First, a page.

Auto industry groups have raised concerns that the $7,500 rebate will not be available to all electric vehicles because of language in the bill that requires at least half of the car battery’s components be manufactured in North America, and at least 40% of the minerals used in the car to come from North America or a country where the United States has a free-trade agreement.

Sen. Joe Manchin (D-W. Va.), who fought for the provisions, told reporters it was meant to reduce reliance on China and overseas production chains. Some U.S. car manufacturers, including General Motors have said “some of the provisions are challenging and cannot be achieved overnight.”

Drug costs for Medicare recipients

The bill authorizes the federal government to negotiate the price of a yet-to-be determined subset of 10 widely used prescription drugs used by Medicare recipients, and caps the out-of-pocket drug costs for seniors enrolled in the program at $2,000 per year.

The bill also caps the cost of insulin to $35 for Medicare recipients. Democrats initially pushed for extending the cap to privately insured individuals, but the move was blocked by Senate Republicans.

Democrats also had initially sought to protect privately insured Americans from increasing prescription drug costs, by imposing a penalty on pharmaceutical companies who raised their prices beyond the rate of inflation, but the nonpartisan Senate parliamentarian ruled that such a move was not allowed under the budgetary rules for passing the bill. Instead, Democrats were forced to narrow their prescription drug measures to the federally run Medicare program.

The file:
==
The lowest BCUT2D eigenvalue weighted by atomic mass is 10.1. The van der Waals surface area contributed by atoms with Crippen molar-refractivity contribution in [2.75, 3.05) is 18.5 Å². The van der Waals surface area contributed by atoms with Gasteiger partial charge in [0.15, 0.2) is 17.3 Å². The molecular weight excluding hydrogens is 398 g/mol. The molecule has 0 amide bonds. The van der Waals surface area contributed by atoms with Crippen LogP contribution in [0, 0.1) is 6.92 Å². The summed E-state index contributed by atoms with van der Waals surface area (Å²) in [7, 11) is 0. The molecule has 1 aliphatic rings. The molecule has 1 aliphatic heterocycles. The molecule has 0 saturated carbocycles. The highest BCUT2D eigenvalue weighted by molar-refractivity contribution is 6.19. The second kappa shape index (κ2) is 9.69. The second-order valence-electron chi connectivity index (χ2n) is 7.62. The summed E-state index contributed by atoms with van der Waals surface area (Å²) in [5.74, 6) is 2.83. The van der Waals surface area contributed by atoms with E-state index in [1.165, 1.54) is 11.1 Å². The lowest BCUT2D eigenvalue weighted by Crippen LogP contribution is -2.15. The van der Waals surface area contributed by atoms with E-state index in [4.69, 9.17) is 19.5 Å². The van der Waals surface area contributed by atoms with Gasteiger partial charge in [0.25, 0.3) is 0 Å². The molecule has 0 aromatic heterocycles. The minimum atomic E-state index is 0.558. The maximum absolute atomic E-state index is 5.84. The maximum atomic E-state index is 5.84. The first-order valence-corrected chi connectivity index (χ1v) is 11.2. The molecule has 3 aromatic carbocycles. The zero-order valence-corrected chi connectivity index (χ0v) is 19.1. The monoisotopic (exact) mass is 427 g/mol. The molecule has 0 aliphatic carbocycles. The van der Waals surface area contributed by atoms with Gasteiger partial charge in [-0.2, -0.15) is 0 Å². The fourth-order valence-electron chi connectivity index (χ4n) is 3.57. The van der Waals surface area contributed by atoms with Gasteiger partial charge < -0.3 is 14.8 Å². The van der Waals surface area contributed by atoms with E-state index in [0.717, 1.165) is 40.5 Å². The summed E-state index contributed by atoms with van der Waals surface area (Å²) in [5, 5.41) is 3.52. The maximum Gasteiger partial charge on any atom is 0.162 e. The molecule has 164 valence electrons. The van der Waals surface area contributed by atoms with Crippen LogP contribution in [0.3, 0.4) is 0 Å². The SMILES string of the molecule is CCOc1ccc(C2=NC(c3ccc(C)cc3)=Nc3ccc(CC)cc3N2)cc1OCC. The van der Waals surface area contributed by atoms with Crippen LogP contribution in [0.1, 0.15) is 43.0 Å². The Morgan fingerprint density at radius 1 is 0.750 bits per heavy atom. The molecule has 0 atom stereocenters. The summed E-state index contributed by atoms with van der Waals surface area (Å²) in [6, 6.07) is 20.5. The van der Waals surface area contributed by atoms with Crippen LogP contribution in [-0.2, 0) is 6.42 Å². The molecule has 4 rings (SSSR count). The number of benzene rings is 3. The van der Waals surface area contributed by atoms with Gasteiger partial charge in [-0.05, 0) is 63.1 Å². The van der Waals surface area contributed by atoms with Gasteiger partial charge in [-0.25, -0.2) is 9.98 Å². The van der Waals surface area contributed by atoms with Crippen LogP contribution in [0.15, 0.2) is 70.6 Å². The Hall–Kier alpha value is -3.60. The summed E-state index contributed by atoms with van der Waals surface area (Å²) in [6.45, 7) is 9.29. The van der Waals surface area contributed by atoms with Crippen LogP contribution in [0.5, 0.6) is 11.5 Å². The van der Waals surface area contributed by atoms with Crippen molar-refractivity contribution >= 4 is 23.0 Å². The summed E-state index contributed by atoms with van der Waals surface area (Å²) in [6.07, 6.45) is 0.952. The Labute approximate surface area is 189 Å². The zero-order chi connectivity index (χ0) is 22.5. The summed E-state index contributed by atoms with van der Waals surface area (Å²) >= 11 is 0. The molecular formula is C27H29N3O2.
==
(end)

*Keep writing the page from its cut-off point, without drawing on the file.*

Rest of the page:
Schumer said “there are probably over 100,000 people on Long Island who have Medicare,” who stand to benefit from the cost savings.

Health insurance subsidies

The measure provides a three-year extension of tax subsidies that were set to expire for nearly 13 million Americans who pay for private health insurance via the Affordable Care Act’s insurance marketplace.

The tax credits were set to expire at the end of the year and would have resulted in insurance premiums increasing for the majority of those currently eligible for the tax rebate.

A study by the Kaiser Family Foundation published in July found that if the credits expired, insurance premium costs would have increased an average of 53% for those enrolled through the ACA marketplace.

No changes to SALT deduction cap

Despite a long-standing bipartisan push by a group of lawmakers dubbed the SALT caucus — including Reps. Tom Suozzi (D-Glen Cove) and Andrew Garbarino (R-Bayport) — the sweeping bill did not include any provisions to repeal the $10,000 cap on state and local tax deductions that was implemented under former President Donald Trump’s 2017 tax plan.

Schumer said the SALT cap expires in two years, adding that Senate Democrats beat back a Republican attempt to extend the cap longer in this bill via the amendment process.

He said this bill didn’t address the SALT cap because of Arizona Democratic Sen. Kyrsten Sinema’s aversion to addressing certain tax issues in this bill.

“We will still have to go after SALT,” Schumer said.